Emotions in motion

We love a book about emotions! The more we have, the more we encourage our children to discover and notice them,
Author: Stanley, R.
Book Year: 2014
Publisher: Duck Creek Press (David Ling Publishing)
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Emotions in motion
Emotions in motion
We love a book about emotions! The more we have, the more we encourage our children to discover and notice them, learn to manage them and ultimately talk about them. In our own families, there have been times we haven’t known one of our children is feeling sad or lonely, and they’ve used a book about emotions to open up that korero.

We also know from psychology that the more emotionally literate we are and the more normalised emotions are, the more we are able to express our emotions, resulting in better long-term mental health. It’s cool to talk emotions!

Emotions in Motion does just this. It’s a simple little book bringing colour and description to each emotion – colour is another great way to express emotions. Anna noticed with her daughter that the book enabled a conversation about which colours they’d choose to describe emotions. Great stuff!

The range of emotions within this book is also top notch. Stanley takes us through anger, happiness, loneliness, confusion, sadness, disappointment, fear, peace, surprise and love. Love is rainbow colours – this excited us all!
Whilst reading the book, Kaye also switched to her therapist “hat”. She noted that over the years she’s had many conversations with tamariki about colours and feelings to contribute to their emotional literacy. In her experience, she has noticed this technique can be interpreted in different ways, and that matching colours to emotions is subjective. Kaye feels that Stanley could have portrayed this a bit more clearly in the initial pages, rather than it being more rule based ie, the colour of happiness is yellow.

The activities section is creative. We thought they were great for older children or for younger with the help of a parent, and recommend them as a classroom activity for Years 2–4. It would be easy to use the questions posed as a pick and mix approach appropriate to the amount of time you may have, and the ages and stages of your tamariki.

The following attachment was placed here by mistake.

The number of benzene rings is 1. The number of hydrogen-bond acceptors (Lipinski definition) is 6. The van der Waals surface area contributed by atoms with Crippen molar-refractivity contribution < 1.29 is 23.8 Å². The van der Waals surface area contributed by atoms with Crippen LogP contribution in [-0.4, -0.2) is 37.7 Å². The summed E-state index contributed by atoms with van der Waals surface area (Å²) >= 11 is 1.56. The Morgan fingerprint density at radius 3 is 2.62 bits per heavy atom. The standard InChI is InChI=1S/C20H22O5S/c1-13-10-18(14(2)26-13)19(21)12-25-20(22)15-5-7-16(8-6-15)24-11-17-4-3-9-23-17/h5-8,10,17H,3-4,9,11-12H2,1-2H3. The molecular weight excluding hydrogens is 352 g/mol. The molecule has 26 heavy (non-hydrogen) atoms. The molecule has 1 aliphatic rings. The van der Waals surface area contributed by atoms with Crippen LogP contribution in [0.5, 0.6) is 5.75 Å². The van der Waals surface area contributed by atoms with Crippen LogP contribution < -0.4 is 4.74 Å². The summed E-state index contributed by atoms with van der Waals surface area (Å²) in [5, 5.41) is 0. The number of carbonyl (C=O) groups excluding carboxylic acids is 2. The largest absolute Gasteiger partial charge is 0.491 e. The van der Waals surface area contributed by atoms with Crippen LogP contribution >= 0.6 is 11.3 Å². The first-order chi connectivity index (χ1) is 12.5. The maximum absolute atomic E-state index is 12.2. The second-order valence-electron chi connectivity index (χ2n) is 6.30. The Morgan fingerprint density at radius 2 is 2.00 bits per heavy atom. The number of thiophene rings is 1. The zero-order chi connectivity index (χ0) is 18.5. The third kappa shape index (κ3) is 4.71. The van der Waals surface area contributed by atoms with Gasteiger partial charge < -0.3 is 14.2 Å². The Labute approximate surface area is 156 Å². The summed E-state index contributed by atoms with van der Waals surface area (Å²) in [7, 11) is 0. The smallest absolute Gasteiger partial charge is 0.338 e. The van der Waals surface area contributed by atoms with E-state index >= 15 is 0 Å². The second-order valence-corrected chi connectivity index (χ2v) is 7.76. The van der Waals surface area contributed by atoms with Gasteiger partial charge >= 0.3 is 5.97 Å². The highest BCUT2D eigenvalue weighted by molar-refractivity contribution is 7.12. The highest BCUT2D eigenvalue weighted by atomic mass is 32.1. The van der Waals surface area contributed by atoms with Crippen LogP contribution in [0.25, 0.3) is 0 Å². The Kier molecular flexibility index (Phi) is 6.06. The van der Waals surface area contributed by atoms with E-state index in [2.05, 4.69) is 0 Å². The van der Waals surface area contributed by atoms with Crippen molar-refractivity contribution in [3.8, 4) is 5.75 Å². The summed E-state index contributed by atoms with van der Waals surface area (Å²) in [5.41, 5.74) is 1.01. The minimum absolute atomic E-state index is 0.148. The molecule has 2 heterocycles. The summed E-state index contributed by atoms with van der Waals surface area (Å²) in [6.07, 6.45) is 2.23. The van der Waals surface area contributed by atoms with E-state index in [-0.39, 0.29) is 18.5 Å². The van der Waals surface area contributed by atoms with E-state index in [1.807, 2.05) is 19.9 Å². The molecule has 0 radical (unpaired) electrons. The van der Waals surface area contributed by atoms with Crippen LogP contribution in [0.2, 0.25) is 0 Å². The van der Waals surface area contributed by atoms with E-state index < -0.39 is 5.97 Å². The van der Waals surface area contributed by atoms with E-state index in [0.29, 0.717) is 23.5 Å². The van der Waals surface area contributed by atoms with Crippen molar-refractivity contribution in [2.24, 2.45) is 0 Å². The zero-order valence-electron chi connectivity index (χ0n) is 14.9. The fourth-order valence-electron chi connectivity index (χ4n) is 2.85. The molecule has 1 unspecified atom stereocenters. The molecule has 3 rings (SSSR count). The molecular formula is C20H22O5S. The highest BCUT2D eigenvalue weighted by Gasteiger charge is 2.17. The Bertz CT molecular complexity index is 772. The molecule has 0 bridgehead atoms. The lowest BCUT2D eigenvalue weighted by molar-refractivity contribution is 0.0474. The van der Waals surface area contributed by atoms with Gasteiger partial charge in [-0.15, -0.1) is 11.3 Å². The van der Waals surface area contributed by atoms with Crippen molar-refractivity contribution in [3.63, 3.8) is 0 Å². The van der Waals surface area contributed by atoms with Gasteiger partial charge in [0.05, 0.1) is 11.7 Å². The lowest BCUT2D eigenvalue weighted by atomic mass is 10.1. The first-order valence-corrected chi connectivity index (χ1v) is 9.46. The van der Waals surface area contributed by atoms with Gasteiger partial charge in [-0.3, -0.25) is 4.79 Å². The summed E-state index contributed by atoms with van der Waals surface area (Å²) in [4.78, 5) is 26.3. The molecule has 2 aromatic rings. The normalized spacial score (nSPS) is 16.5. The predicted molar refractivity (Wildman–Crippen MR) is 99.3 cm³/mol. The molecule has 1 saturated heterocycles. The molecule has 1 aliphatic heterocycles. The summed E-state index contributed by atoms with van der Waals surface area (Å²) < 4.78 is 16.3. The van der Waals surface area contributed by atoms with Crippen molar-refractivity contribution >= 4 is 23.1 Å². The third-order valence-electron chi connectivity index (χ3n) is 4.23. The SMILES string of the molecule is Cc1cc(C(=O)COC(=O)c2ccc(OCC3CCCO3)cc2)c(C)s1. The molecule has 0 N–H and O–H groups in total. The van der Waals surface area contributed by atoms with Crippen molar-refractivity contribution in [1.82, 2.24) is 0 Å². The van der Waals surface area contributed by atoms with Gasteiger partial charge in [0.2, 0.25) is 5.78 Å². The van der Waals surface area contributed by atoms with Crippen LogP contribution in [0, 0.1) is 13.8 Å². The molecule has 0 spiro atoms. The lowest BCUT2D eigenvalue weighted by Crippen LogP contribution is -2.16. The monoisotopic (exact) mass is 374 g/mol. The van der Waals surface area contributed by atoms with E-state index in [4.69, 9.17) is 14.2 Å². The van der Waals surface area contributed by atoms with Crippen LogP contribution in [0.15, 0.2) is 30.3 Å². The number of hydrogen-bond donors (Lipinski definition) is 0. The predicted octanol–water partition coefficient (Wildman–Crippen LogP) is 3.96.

Another variation could be encouraging other art activities with colours and feelings or looking at how various artists or illustrators do this differently. The book would therefore act as a great catalyst to springboard great wellbeing activities for tamariki of all ages.

Reviewed by Anna Mowat and Kaye Wolland

Anna Mowat works predominantly as part of the All Right? Wellbeing campaign in Ōtautahi, where she is based. She also delivers Incredible Years parenting courses for the Ministry of Education and is currently working on a Cure Kids research project to create support for parents whose children have emotional regulation issues.
Kaye Wolland is a Registered Psychologist and works in primary health and private practice in Canterbury. Kaye started her career as a social worker and has worked with children, adolescents and families for over 20 years in various settings across child protection, child development, education and mental health. Kaye has also been on the Sparkler's project team which has developed a website wellbeing resource for teachers.

Disclaimer: Please note these reviews are not intended as endorsements or recommendations from the Mental Health Foundation. This feature introduces resources that may be useful for individuals with an interest in mental health and wellbeing topics.